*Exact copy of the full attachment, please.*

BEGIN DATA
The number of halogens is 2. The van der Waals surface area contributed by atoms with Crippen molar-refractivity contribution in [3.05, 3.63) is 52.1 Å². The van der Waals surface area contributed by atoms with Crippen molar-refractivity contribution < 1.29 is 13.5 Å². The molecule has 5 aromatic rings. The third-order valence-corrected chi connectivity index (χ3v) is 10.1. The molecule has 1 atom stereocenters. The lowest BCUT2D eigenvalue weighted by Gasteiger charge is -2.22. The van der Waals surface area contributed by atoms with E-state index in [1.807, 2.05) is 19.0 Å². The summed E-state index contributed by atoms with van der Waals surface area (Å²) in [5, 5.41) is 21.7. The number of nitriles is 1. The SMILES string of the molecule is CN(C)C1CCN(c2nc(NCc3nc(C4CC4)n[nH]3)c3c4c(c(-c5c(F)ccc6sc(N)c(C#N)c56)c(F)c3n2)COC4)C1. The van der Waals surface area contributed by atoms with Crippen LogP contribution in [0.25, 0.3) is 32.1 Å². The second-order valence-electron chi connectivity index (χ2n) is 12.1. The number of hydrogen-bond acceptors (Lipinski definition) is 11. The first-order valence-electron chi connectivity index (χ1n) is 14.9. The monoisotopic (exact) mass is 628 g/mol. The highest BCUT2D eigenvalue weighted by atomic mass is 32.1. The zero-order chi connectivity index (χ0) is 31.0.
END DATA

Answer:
The number of halogens is 2. The van der Waals surface area contributed by atoms with Crippen molar-refractivity contribution in [3.05, 3.63) is 52.1 Å². The van der Waals surface area contributed by atoms with Crippen molar-refractivity contribution < 1.29 is 13.5 Å². The molecule has 5 aromatic rings. The third-order valence-corrected chi connectivity index (χ3v) is 10.1. The molecule has 1 atom stereocenters. The lowest BCUT2D eigenvalue weighted by Gasteiger charge is -2.22. The van der Waals surface area contributed by atoms with E-state index in [1.807, 2.05) is 19.0 Å². The summed E-state index contributed by atoms with van der Waals surface area (Å²) in [5, 5.41) is 21.7. The number of nitriles is 1. The SMILES string of the molecule is CN(C)C1CCN(c2nc(NCc3nc(C4CC4)n[nH]3)c3c4c(c(-c5c(F)ccc6sc(N)c(C#N)c56)c(F)c3n2)COC4)C1. The van der Waals surface area contributed by atoms with Crippen LogP contribution in [0.25, 0.3) is 32.1 Å². The second-order valence-electron chi connectivity index (χ2n) is 12.1. The number of hydrogen-bond acceptors (Lipinski definition) is 11. The first-order valence-electron chi connectivity index (χ1n) is 14.9. The monoisotopic (exact) mass is 628 g/mol. The highest BCUT2D eigenvalue weighted by atomic mass is 32.1. The zero-order chi connectivity index (χ0) is 31.0.